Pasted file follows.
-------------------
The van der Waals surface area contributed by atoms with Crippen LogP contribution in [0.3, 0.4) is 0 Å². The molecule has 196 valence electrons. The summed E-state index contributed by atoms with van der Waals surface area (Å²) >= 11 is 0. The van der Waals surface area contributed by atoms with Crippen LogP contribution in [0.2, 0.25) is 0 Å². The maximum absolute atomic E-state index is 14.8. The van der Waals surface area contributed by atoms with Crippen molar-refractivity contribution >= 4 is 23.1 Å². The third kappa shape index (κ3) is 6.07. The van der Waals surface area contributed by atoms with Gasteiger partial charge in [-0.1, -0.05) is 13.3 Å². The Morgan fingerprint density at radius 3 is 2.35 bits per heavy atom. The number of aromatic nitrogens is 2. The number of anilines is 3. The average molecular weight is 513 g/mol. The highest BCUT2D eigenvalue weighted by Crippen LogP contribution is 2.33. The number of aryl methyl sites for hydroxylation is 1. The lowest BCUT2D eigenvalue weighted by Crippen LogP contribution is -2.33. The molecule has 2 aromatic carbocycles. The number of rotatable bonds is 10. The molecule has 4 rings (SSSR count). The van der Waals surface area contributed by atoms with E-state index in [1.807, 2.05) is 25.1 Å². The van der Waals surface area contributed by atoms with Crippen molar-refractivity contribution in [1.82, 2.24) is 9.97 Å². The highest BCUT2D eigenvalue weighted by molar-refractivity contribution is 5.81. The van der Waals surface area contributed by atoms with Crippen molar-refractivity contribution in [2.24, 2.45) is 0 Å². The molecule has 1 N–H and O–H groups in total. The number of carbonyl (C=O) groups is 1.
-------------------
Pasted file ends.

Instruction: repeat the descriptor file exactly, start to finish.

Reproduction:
The van der Waals surface area contributed by atoms with Crippen LogP contribution in [0.3, 0.4) is 0 Å². The molecule has 196 valence electrons. The summed E-state index contributed by atoms with van der Waals surface area (Å²) >= 11 is 0. The van der Waals surface area contributed by atoms with Crippen LogP contribution in [0.2, 0.25) is 0 Å². The maximum absolute atomic E-state index is 14.8. The van der Waals surface area contributed by atoms with Crippen molar-refractivity contribution >= 4 is 23.1 Å². The third kappa shape index (κ3) is 6.07. The van der Waals surface area contributed by atoms with Gasteiger partial charge in [-0.1, -0.05) is 13.3 Å². The Morgan fingerprint density at radius 3 is 2.35 bits per heavy atom. The number of aromatic nitrogens is 2. The number of anilines is 3. The average molecular weight is 513 g/mol. The highest BCUT2D eigenvalue weighted by Crippen LogP contribution is 2.33. The number of aryl methyl sites for hydroxylation is 1. The lowest BCUT2D eigenvalue weighted by Crippen LogP contribution is -2.33. The molecule has 2 aromatic carbocycles. The number of rotatable bonds is 10. The molecule has 4 rings (SSSR count). The van der Waals surface area contributed by atoms with E-state index in [1.807, 2.05) is 25.1 Å². The van der Waals surface area contributed by atoms with Crippen molar-refractivity contribution in [1.82, 2.24) is 9.97 Å². The highest BCUT2D eigenvalue weighted by molar-refractivity contribution is 5.81. The van der Waals surface area contributed by atoms with Crippen molar-refractivity contribution in [2.24, 2.45) is 0 Å². The molecule has 1 N–H and O–H groups in total. The number of carbonyl (C=O) groups is 1.